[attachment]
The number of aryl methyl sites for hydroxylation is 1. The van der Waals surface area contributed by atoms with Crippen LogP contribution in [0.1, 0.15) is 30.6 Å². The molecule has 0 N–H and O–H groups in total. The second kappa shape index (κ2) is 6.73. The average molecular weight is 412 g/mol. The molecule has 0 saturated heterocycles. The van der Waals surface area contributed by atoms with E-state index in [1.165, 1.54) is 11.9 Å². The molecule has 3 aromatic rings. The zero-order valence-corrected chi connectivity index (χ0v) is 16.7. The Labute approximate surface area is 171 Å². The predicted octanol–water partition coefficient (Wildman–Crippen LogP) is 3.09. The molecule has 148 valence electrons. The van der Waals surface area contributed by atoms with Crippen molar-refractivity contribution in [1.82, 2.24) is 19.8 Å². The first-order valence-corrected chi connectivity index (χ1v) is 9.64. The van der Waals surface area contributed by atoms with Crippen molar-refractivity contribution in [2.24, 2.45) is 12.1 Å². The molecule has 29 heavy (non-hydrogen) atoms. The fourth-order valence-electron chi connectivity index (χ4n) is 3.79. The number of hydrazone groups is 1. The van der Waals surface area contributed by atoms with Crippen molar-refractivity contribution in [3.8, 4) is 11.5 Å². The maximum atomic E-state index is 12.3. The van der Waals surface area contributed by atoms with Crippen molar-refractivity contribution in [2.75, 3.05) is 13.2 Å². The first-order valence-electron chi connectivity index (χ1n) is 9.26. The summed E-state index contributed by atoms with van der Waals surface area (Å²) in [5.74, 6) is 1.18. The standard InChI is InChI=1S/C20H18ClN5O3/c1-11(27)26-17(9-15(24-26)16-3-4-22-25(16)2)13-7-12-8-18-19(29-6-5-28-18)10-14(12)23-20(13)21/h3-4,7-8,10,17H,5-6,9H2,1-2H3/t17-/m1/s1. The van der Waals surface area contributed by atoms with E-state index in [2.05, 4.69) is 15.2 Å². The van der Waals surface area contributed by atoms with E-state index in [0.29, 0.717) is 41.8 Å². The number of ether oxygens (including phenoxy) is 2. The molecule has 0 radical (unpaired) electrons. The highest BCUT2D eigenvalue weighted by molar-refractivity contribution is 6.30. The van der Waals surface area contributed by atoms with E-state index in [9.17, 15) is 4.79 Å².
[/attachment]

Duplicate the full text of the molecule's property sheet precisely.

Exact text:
The number of aryl methyl sites for hydroxylation is 1. The van der Waals surface area contributed by atoms with Crippen LogP contribution in [0.1, 0.15) is 30.6 Å². The molecule has 0 N–H and O–H groups in total. The second kappa shape index (κ2) is 6.73. The average molecular weight is 412 g/mol. The molecule has 0 saturated heterocycles. The van der Waals surface area contributed by atoms with E-state index in [1.165, 1.54) is 11.9 Å². The molecule has 3 aromatic rings. The zero-order valence-corrected chi connectivity index (χ0v) is 16.7. The Labute approximate surface area is 171 Å². The predicted octanol–water partition coefficient (Wildman–Crippen LogP) is 3.09. The molecule has 148 valence electrons. The van der Waals surface area contributed by atoms with Crippen molar-refractivity contribution in [1.82, 2.24) is 19.8 Å². The first-order valence-corrected chi connectivity index (χ1v) is 9.64. The van der Waals surface area contributed by atoms with Crippen molar-refractivity contribution in [2.24, 2.45) is 12.1 Å². The molecule has 29 heavy (non-hydrogen) atoms. The fourth-order valence-electron chi connectivity index (χ4n) is 3.79. The number of hydrazone groups is 1. The van der Waals surface area contributed by atoms with Crippen molar-refractivity contribution in [3.8, 4) is 11.5 Å². The maximum atomic E-state index is 12.3. The van der Waals surface area contributed by atoms with Crippen molar-refractivity contribution in [2.75, 3.05) is 13.2 Å². The first-order valence-electron chi connectivity index (χ1n) is 9.26. The summed E-state index contributed by atoms with van der Waals surface area (Å²) in [5.74, 6) is 1.18. The standard InChI is InChI=1S/C20H18ClN5O3/c1-11(27)26-17(9-15(24-26)16-3-4-22-25(16)2)13-7-12-8-18-19(29-6-5-28-18)10-14(12)23-20(13)21/h3-4,7-8,10,17H,5-6,9H2,1-2H3/t17-/m1/s1. The van der Waals surface area contributed by atoms with E-state index in [2.05, 4.69) is 15.2 Å². The van der Waals surface area contributed by atoms with E-state index in [0.29, 0.717) is 41.8 Å². The number of ether oxygens (including phenoxy) is 2. The molecule has 0 radical (unpaired) electrons. The highest BCUT2D eigenvalue weighted by molar-refractivity contribution is 6.30. The van der Waals surface area contributed by atoms with E-state index in [9.17, 15) is 4.79 Å².